Manager, Demand Generation, 6+ Years Marketing Experience, Track Record of Helping Clients Double Their Traffic and Leads
October 30th, 2019
On this episode of Film School for Marketers, we have special guest: Chris Greene from Flood Insurance Guru.
Chris reached out to us to share something pretty amazing he’s committed to — 365 videos in 365 days.
In addition to producing an incredible amount of video content, he has also made other commitments to blogging and producing a podcast.
Today we interview Chris about his journey, where he started, what he’s learned and the success he’s seen from investing in producing consistent content.
Chris’ background and how he got started
10 years ago Chris was in the process of purchasing a house.
He ended up finding out that the house he was purchasing was in a flood zone, and he didn’t have the greatest experience as he was figuring out what to do.
He took what he went through as an opportunity to make sure others didn’t have the same experience and started his own insurance company in 2015 —Flood Insurance Guru.
As Chris got started, he didn't find any content out there about flood insurance and what to do.
He ended up committing to creating educational content and set the goal of producing 365 flood insurance educational videos in the course of 365 days.
He is now at 280 videos.
Some might ask, "how is there enough content to produce that many videos?"
Well, Chris takes every question he has gotten and turns it into a video. His video average about 2-3 minutes in length.
Since starting, he’s taken the videos he’s been creating and has been turning them into blog content.
He has also started a podcast. True to form, he has dedicated himself to producing 100 podcasts and 150 blog posts this year.
What impact has producing consistent content had on your business?
Chris has gone from no one knowing about him or his business to becoming a household name across the country and competing against national insurance companies.
Chris also makes it a priority to travel around the country to shoot video so that it relates to different people. He doesn’t use a green screen, but instead takes the time to go to different areas.
How do you make time for all of this content?
A lot of business owners feel that there isn’t enough time to create a couple pieces of content a week, let alone a video every day. Chris talks about where his motivation to do this comes from. He says you find the time to do things that are important to you.
He picks a couple hours each night to also do blogging. He says he might not be a great writer, but at least his content is out there.
How do you plan out the content you’re going to cover?
Chris takes all the questions he gets but he also uses keywordtool.io to see what questions people are asking Google. He then takes that information and creates video around it and ensure keywords are in his title and description when he uploads to YouTube.
Chris spends an hour every day studying the federal emergency management agency’s flood manual. This allows him to provide the best answers to his audience. He breaks down what he finds in the manual and also relates the issues to certain areas.
How quickly have you started to see results?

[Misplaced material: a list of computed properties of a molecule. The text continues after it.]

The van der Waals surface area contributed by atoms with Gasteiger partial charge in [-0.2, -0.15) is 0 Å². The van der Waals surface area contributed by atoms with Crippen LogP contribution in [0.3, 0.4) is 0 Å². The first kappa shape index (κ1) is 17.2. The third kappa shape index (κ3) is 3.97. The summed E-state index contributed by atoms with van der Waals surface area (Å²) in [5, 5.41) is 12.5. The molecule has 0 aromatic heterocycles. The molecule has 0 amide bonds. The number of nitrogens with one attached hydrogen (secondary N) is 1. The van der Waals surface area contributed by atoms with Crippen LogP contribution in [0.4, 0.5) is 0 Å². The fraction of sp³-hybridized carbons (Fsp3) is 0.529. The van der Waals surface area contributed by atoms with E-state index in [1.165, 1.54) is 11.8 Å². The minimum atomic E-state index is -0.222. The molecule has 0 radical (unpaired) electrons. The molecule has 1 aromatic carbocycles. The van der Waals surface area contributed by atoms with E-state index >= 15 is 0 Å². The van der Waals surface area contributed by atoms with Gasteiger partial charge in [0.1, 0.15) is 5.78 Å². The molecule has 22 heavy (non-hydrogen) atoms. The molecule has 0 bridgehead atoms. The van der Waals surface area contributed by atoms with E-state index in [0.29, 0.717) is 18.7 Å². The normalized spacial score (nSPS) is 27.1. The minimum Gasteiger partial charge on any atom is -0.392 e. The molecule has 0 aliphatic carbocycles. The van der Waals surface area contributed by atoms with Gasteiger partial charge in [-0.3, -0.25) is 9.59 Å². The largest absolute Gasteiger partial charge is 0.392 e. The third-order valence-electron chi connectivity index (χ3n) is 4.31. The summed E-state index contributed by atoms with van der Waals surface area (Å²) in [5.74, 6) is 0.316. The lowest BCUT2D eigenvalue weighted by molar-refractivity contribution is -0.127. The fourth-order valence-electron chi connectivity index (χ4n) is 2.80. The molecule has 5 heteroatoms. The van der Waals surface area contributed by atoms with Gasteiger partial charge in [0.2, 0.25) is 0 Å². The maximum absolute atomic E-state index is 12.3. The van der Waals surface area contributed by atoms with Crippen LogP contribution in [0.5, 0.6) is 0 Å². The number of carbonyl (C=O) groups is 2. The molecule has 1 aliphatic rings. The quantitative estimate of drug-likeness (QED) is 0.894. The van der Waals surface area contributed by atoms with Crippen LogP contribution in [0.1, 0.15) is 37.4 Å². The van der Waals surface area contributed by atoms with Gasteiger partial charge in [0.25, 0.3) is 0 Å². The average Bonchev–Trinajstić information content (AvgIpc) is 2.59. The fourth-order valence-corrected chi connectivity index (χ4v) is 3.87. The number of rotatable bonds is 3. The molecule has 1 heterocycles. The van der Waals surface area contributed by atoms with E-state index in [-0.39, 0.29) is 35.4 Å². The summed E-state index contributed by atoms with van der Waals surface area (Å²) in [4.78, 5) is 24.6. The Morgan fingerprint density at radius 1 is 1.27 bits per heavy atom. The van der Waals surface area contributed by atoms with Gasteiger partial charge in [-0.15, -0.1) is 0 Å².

It took three to six months to ramp up. He’s now seeing people submitting forms on things he wrote months ago. He realized that he could compete with larger companies by creating valuable content that others aren’t willing to put out there. He isn’t creating this content to sell; he’s doing it to help people through the process. Then, the content is out there if anyone decides they want to hire him.
How much time does it take to produce your content?
1-2 hours on video and then another 1-2 on blogging each day.
Why aren’t people in your industry doing this?
Others aren’t willing to put in the work it takes to do this. It takes time, but it pays off.
What is something you wish you would have known when you started?
The return on investment. Chris says he would have started producing content consistently a long time ago. He would have committed to doing a little bit every day if he knew his business could survive doing this.
Do you rely on search engine traffic, or do you do additional promotion?
Chris said he is solely focusing on organic, but is about to get into paid. He wanted to make sure he knew what he was doing with the organic content first.
Do you use videos in your sales process?
Chris talks about how every single person whom he interacts with and wants a quote gets a video along with their quote. He uses a video side by side with the quote to go through it.
What are the most successful things you’ve done?
Chris helps people with disaster assistance, and when he put those videos out he had almost 1,000 views in 24 hours. Those are people who were in a bind and didn’t know what to do, and he was able to help educate them through the process when other agencies weren’t. This effort also ended up generating referrals and business.
What kind of engagement do you get?
Chris gets the best engagement on Facebook, and there’s a reason for it. He has focused a good amount of his strategy on that platform. He also created a LinkedIn group where he answers flood questions across the country every day.
After the 365 videos in 365 days, what’s next?
Chris said he would like to focus on doing 500 videos in 500 days. With that being said, he’s strategic about the videos he’ll do because he isn’t creating them for the sake of just having video. He thinks through what is going to bring value and educate his audience.
If you could give advice around creating consistent content, what would it be?
You don’t have to do a video every day, do one every week and work your way up. It’s important to take that idea, put it in place, and learn from it.
If you want to see Chris’ content you can check it out through the following: